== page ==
The worst aspect, I would imagine, has been for those people who are stuck in an unhappy or possibly dangerous environment without their usual support networks.

People have seen office life spill over into home life, with boundaries harder to establish

Pier Insurance managing director Toby Stubbington

The last year has taught us to make gradual and considered decisions when it comes to our team and, where possible, engage with them in assessing how to make the best decisions. It has also taught us to avoid knee-jerk responses, plan for contingencies and communicate that sometimes we don’t have the answers, yet.

We would be delighted to see more of the team and have more regular engagement
in one place, but we will continue to step through changes over the next couple of months. Depending on the particular role, I see that some aspects of hybrid working will remain in place.

Being compelled to have some of the team working from home has been a catalyst to pressure-test our resilience and flexibility, and the team and business have come through well.

However, we miss the team and working together more in one place from a problem- solving perspective, while being in one room can speed things up for building relationships – both for seizing initiatives and ironing out problems. Also, with fewer interactions in the office, all those small day-to-day interactions are vastly reduced.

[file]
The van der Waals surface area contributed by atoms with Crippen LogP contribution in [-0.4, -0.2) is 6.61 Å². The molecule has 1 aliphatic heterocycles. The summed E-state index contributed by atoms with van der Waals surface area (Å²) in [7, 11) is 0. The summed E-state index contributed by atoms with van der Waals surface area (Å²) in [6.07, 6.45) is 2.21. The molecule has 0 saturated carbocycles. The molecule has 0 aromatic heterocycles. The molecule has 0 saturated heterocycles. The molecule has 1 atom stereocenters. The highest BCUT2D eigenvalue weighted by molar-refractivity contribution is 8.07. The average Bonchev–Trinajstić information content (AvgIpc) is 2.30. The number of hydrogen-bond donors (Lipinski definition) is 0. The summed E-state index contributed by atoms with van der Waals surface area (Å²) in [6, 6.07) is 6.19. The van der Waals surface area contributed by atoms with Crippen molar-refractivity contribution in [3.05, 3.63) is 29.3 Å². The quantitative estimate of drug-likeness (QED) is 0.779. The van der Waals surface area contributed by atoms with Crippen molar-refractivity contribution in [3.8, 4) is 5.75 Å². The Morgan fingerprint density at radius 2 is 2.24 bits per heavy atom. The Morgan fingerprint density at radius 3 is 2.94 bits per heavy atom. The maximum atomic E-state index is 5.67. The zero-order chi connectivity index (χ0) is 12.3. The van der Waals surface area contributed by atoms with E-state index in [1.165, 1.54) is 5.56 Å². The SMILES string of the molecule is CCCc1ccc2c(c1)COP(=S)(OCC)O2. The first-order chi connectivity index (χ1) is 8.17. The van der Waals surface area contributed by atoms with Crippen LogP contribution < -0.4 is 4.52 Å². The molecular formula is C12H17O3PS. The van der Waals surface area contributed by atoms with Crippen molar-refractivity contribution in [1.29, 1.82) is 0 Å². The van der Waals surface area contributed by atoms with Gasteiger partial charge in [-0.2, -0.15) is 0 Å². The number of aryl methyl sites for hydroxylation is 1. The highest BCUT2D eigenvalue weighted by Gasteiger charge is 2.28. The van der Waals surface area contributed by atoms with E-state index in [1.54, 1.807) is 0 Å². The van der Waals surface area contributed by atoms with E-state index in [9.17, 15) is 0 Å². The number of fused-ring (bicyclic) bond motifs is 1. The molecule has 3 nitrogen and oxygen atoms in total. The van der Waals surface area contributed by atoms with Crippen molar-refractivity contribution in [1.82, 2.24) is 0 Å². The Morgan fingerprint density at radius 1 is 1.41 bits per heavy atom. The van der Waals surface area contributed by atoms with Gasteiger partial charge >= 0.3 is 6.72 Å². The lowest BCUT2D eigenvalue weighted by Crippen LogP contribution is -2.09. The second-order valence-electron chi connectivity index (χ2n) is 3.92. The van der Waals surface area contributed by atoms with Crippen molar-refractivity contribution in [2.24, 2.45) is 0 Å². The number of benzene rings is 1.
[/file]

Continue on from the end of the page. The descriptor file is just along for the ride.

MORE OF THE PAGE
The team has gained some personal benefits from working at home, but we are very conscious and sensitive that not all personal circumstances are the same, and some activities are generally better undertaken in the office.

Benefit: Workers have saved time and money on commuting less

Tela Technology head of HR, training and marketing Tracy Newman-Malin

As restrictions ease, we will offer a blend of remote and office working. The pandemic allowed us to experience and see the benefit that remote working can bring for most of our team members.

However, we also strongly believe in collaborative working, team-building and idea-sharing, which have proved difficult to recreate virtually.

In addition, some of our employees – particularly those who live alone – have found lockdowns isolating and prefer to work in the office or see colleagues. These factors combined, along with consultations with our team members, have made us confident in moving to a blend of remote and office working going forward.

Offering our team a better work-life balance gave some of our employees the opportunity to see moments they would otherwise have missed – including one seeing his son take his first steps and another hearing her son say his first word!

There has also been the opportunity to empower our people to work autonomously, plus environmental benefits through reducing interoffice and customer travel. In addition, our team has got to know and understand our products a lot more through using them fully when remote working.